What decisions must a hiring manager make when planning to fill a vacancy?
Vacancies are an opportunity for managers to think about the staffing in their team. For example, the job may have changed over time. Its roles and responsibilities, qualifications or classification may have changed. Alternatively, the job may no longer be required on an ongoing basis. It might then be filled by fixed-term, temporary or contract employment. Or the job’s responsibilities may be better assigned to other roles in the team. This might be done to become more efficient and streamline work.
Other questions the manager might consider are:
- What are the inherent requirements of the job?
- Does the job require any mandatory qualifications, licenses or registrations to operate?
- Is there a legal requirement for a National Police Check or Working with Children Check?
- Does the job provide services to vulnerable clients, manage significant financial resources or have access to confidential information?
- Would a person’s secondary employment in a related industry present a potential conflict of interest?
- Could personal associations compromise a person’s ability to perform their role?
- Could the job be filled from within the organisation or should it be advertised more broadly?
- Will it be necessary to temporarily fill the vacancy while recruitment is taking place?
- How can the hiring manager make an objective decision about a job description?
The same role can be performed in different ways depending on the skills and interests of particular individuals. The manager might have a more narrow view of what is required based on how the job was previously performed or their knowledge of a particular person. Describing a job too narrowly can limit its attractiveness to potential applicants and also provide an unfair advantage to the person known to the manager.
Managers can avoid this risk by using objective tools such as the VPSC’s Victorian Public Employment Capability Card Set, comparing the vacancy to similar jobs in the organisation or in the same industry and seeking HR advice.
How else can the hiring manager avoid providing an unfair advantage to someone?
Someone who acts in a role for a significant period of time may come to believe they will be appointed to the job when it is finally advertised. To avoid this situation, the manager might choose to fill the vacancy without delay, share the acting assignment between different staff members, second someone at level from within the organisation or fill the temporary vacancy through a labour-hire company. The manager should certainly not involve the person in drafting any of the recruitment documentation or in answering any queries about the vacancy.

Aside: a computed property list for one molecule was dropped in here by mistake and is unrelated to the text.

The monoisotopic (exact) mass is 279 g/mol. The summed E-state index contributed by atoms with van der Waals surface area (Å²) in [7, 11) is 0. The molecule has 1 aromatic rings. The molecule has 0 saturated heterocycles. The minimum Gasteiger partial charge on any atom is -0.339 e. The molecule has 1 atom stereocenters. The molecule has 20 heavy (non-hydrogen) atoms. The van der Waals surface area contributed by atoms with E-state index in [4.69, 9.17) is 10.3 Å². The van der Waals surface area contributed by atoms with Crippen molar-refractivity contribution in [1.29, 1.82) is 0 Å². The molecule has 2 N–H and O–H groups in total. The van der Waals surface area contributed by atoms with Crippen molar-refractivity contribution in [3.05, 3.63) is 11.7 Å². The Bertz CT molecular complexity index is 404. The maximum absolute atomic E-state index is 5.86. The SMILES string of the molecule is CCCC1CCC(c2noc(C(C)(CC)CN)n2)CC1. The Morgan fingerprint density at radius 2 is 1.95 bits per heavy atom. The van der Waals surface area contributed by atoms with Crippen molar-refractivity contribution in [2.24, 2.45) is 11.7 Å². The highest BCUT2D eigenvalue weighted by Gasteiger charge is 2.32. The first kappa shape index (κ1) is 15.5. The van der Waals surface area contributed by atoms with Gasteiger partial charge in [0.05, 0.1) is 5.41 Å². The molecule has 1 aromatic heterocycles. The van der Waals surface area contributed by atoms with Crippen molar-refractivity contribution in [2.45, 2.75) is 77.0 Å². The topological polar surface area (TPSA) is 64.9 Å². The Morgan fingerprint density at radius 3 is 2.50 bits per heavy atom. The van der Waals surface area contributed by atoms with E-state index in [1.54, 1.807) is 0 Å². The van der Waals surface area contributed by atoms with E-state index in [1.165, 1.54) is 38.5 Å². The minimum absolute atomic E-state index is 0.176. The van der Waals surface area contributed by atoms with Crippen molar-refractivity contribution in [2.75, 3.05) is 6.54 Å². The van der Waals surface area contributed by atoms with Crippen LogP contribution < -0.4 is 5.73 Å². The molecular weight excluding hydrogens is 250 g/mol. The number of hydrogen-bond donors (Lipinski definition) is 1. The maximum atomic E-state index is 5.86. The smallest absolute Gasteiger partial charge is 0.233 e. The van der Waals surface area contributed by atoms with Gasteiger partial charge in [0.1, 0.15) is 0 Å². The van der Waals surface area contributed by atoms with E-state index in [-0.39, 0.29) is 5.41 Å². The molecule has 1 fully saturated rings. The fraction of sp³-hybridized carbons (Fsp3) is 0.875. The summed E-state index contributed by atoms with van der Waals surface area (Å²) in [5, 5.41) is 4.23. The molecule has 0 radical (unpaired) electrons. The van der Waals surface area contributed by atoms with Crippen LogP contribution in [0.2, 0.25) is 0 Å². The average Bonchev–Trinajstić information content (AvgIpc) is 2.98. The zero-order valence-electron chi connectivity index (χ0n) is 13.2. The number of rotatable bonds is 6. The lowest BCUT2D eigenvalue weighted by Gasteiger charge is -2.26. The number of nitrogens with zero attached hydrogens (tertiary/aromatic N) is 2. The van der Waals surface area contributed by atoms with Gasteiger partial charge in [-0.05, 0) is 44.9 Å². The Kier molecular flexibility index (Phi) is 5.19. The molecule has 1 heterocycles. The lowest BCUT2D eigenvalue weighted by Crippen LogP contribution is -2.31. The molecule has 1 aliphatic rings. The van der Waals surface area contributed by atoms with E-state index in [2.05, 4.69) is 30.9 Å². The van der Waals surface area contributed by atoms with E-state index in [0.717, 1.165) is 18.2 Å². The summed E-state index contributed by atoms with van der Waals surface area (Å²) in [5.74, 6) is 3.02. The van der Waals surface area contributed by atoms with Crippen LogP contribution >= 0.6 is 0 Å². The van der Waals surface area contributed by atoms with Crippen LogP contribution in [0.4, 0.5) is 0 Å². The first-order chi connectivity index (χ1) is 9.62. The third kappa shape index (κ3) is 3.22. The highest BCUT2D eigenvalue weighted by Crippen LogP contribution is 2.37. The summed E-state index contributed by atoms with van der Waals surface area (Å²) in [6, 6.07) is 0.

Why is taking short cuts in the recruitment process a risk?
Managers may sometimes have an urgent need to fill a vacancy and may be tempted to take short cuts in the process including not advertising the job broadly, not completing background checks and not checking credentials. This represents a risk if the person is then found unsuitable for the job. In cases like this it might be better to temporarily fill the vacancy while a more robust process is undertaken.
Why should applicants be alerted to any background checks that are required?
Informing applicants about background checks in the job description and advertisement will help them decide whether or not to apply. It will also discourage unsuitable people from applying. Background checks include:
- National Police Checks and Working with Children Checks
- Personal associations that could present a risk for the organisation
- Reference checks of previous work performance and conduct
- Verification of employment history with previous employers including roles and dates
- Sighting of original academic records and other professional credentials
- Evidence of secondary employment that could present a conflict of interest with the advertised role.
When should background checks be undertaken?
Background checks are undertaken on the preferred applicant. The selection panel has considered each of the applicants and decided which is best qualified to perform the job. The background checks are then used to verify this assessment and to test out any issues with referees. For more information read the VPSC’s Guidance Note on Police Checks.
When should members of the selection panel declare any conflicts of interest?
If any member of the selection panel has a personal association with one or more of the applicants, they should declare it to the panel at the start of the process. If the conflict of interest cannot be managed they might excuse themselves from the process. If they remain on the panel, they cannot be a referee for any of their associates and should not be involved in reference checking. Care should also be taken that their association with some of the applicants does not influence the views of other panel members.
Is there a difference between a personal and a professional association?
Hiring managers may know many of the applicants, particularly if they are employees. In most circumstances their association with the applicants will be purely professional. They will base their judgement on each applicant’s abilities rather than be influenced by irrelevant factors.